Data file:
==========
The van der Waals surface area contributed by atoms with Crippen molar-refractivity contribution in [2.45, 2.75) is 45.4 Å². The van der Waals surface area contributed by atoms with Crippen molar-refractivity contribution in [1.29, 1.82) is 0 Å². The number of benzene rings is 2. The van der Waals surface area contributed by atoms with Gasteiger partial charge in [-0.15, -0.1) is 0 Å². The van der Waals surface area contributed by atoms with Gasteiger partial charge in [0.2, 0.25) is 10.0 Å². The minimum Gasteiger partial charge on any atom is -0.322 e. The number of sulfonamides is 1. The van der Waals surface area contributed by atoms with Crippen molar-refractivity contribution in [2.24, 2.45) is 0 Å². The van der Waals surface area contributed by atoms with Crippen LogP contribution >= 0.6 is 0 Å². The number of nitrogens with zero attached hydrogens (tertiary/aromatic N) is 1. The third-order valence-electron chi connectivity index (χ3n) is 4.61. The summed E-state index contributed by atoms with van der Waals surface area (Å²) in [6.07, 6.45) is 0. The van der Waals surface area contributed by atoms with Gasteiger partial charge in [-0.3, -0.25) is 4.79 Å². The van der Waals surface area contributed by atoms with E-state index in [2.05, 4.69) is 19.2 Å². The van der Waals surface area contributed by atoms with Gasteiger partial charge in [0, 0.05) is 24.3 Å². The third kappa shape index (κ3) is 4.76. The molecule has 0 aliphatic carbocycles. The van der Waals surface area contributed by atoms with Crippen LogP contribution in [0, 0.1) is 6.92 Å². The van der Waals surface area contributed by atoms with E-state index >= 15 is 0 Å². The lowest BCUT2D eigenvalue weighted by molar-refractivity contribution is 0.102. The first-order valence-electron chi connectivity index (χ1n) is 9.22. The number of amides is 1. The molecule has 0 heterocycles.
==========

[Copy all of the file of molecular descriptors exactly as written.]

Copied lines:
The van der Waals surface area contributed by atoms with Crippen molar-refractivity contribution in [2.45, 2.75) is 45.4 Å². The van der Waals surface area contributed by atoms with Crippen molar-refractivity contribution in [1.29, 1.82) is 0 Å². The number of benzene rings is 2. The van der Waals surface area contributed by atoms with Gasteiger partial charge in [-0.15, -0.1) is 0 Å². The van der Waals surface area contributed by atoms with Gasteiger partial charge in [0.2, 0.25) is 10.0 Å². The minimum Gasteiger partial charge on any atom is -0.322 e. The number of sulfonamides is 1. The van der Waals surface area contributed by atoms with Crippen molar-refractivity contribution in [2.24, 2.45) is 0 Å². The van der Waals surface area contributed by atoms with Crippen LogP contribution >= 0.6 is 0 Å². The number of nitrogens with zero attached hydrogens (tertiary/aromatic N) is 1. The third-order valence-electron chi connectivity index (χ3n) is 4.61. The summed E-state index contributed by atoms with van der Waals surface area (Å²) in [6.07, 6.45) is 0. The van der Waals surface area contributed by atoms with Gasteiger partial charge in [-0.3, -0.25) is 4.79 Å². The van der Waals surface area contributed by atoms with E-state index in [2.05, 4.69) is 19.2 Å². The van der Waals surface area contributed by atoms with Gasteiger partial charge in [0, 0.05) is 24.3 Å². The third kappa shape index (κ3) is 4.76. The molecule has 0 aliphatic carbocycles. The van der Waals surface area contributed by atoms with Crippen LogP contribution in [0, 0.1) is 6.92 Å². The van der Waals surface area contributed by atoms with E-state index >= 15 is 0 Å². The lowest BCUT2D eigenvalue weighted by molar-refractivity contribution is 0.102. The first-order valence-electron chi connectivity index (χ1n) is 9.22. The number of amides is 1. The molecule has 0 heterocycles.